It took her two hours to finish her homework.
It took two hours for her to finish her homework.
Q: I know #1 is correct and I guess #2 is also correct/natural. What is your opinion?
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They're equally correct and natural. The difference between them is the subtle nuance of how much responsibility is attributed to her.
In the first one, "it took her two hours to do X", it sounds as though she's directly responsible for the amount of time that passed.
Here's a way to use that nuance for irony, in a case where the amount of time is your choice:
It took him two days to text me back! I guess my question scared him.
In the second version, "it took two hours for her to do X", you get the opposite nuance, a sense that there were factors beyond her control.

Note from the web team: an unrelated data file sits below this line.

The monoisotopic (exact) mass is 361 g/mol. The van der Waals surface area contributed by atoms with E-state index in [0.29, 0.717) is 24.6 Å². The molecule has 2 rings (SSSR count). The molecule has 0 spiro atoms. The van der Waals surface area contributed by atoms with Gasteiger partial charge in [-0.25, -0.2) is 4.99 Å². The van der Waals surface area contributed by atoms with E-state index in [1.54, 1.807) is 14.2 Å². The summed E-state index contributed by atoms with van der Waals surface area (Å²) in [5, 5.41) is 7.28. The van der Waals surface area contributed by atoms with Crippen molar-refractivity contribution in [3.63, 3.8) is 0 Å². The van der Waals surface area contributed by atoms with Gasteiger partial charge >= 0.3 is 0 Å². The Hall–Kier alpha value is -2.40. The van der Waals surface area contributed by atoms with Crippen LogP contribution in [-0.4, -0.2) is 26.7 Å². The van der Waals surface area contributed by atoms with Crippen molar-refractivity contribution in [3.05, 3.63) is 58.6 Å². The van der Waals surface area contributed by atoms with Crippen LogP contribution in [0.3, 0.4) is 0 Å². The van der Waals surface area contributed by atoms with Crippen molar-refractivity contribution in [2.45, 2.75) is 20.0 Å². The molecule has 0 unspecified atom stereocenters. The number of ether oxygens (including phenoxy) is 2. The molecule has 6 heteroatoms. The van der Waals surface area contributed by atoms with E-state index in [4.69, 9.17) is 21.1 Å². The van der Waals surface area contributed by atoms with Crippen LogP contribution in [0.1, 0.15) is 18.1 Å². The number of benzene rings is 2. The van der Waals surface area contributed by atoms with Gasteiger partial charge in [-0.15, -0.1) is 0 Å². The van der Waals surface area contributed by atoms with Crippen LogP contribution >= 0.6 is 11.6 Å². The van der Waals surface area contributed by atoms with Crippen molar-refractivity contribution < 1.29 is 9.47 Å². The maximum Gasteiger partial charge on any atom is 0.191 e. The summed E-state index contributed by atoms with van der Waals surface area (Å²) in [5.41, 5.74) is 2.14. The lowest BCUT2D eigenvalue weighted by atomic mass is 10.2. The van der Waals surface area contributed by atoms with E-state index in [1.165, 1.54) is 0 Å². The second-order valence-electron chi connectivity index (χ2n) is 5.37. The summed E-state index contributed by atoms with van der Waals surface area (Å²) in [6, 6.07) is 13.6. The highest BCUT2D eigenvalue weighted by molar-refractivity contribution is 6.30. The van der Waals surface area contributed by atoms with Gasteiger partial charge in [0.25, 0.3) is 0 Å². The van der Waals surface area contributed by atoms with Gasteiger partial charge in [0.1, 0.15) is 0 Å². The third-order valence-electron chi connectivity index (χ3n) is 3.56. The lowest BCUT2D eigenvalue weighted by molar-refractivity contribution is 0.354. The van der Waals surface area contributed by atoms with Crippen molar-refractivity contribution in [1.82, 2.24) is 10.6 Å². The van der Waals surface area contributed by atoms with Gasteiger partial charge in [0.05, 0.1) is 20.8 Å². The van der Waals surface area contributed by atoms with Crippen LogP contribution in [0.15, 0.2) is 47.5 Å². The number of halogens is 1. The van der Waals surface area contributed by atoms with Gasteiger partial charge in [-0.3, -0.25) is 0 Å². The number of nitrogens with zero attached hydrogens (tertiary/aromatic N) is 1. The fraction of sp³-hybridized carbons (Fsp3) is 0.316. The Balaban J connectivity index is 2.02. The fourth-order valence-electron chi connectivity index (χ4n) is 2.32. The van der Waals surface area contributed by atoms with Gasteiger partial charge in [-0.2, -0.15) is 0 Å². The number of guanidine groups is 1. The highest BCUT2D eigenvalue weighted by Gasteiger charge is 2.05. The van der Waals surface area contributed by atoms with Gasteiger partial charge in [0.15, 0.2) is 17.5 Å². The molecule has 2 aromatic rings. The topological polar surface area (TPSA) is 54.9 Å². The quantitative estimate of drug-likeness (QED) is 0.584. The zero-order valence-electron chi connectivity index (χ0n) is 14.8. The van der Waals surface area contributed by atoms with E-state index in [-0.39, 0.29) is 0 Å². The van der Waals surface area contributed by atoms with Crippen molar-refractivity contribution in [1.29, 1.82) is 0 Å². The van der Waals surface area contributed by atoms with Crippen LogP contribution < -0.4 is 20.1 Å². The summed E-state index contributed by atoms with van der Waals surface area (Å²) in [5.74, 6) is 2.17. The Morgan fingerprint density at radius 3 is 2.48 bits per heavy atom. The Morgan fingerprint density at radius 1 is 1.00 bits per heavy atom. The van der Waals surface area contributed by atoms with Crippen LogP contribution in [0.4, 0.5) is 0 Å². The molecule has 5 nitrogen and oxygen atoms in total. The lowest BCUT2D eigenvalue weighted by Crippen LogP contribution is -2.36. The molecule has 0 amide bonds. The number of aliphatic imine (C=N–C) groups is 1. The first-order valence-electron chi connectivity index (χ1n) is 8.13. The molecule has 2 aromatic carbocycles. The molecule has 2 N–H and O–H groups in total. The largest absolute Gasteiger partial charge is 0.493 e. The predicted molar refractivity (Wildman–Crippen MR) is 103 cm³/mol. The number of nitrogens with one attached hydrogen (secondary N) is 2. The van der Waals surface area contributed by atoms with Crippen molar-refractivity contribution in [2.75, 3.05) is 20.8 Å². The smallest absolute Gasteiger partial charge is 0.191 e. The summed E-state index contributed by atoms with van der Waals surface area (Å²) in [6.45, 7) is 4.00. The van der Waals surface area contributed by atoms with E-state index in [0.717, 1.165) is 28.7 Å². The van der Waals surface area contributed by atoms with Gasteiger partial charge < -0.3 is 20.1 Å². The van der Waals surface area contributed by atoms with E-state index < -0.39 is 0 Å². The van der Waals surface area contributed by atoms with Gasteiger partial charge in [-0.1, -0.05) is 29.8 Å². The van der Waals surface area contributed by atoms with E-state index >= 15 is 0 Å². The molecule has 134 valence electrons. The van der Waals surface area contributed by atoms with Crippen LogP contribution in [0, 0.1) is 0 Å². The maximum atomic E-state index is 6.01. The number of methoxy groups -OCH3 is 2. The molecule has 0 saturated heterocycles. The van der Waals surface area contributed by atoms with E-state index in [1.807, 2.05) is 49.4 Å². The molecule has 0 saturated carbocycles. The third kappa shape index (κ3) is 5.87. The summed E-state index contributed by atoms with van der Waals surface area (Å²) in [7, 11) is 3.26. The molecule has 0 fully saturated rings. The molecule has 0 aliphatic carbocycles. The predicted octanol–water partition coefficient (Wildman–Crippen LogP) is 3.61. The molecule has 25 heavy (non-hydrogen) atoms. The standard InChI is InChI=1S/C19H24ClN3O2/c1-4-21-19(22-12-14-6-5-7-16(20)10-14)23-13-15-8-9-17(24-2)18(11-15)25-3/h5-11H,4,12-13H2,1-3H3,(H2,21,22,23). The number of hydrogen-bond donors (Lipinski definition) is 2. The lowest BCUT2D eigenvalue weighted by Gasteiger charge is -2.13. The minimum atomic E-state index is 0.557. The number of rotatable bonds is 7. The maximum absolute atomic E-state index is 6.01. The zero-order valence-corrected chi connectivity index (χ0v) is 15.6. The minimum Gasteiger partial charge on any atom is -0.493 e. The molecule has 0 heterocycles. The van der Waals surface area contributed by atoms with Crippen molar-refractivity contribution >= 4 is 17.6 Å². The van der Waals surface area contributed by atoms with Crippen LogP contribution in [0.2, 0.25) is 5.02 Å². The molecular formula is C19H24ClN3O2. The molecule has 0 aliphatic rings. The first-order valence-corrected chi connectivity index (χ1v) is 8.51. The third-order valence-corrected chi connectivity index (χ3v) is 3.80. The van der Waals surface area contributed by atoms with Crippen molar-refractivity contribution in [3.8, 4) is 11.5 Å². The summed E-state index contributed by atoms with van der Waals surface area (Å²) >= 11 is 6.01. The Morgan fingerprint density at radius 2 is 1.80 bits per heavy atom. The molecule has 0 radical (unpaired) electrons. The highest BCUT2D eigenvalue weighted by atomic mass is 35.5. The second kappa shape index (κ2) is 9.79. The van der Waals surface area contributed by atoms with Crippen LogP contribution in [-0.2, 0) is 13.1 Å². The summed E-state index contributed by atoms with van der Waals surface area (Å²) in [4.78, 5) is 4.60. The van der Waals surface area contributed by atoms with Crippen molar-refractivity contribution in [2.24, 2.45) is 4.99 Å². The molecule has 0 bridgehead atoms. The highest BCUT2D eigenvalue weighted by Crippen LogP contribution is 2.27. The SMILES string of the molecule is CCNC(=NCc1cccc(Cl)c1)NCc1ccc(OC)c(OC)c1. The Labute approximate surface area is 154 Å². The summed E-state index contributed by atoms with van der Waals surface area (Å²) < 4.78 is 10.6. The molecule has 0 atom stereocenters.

Here's a sentence where you'd use that, because there's clearly no responsibility implied:
It takes two years for a spaceship to travel to Mars. What a massive distance!
Finally, there's also a third version that seems to put the responsibility (or at least the cause) on the other party:
The homework took her two hours to do. I'm going to call her teacher and tell him it's too much.
It's important to note that in practice, people aren't excessively careful about which wording to use, and the focus of responsibility can easily be changed by intonation, emphasis, tone, and so on.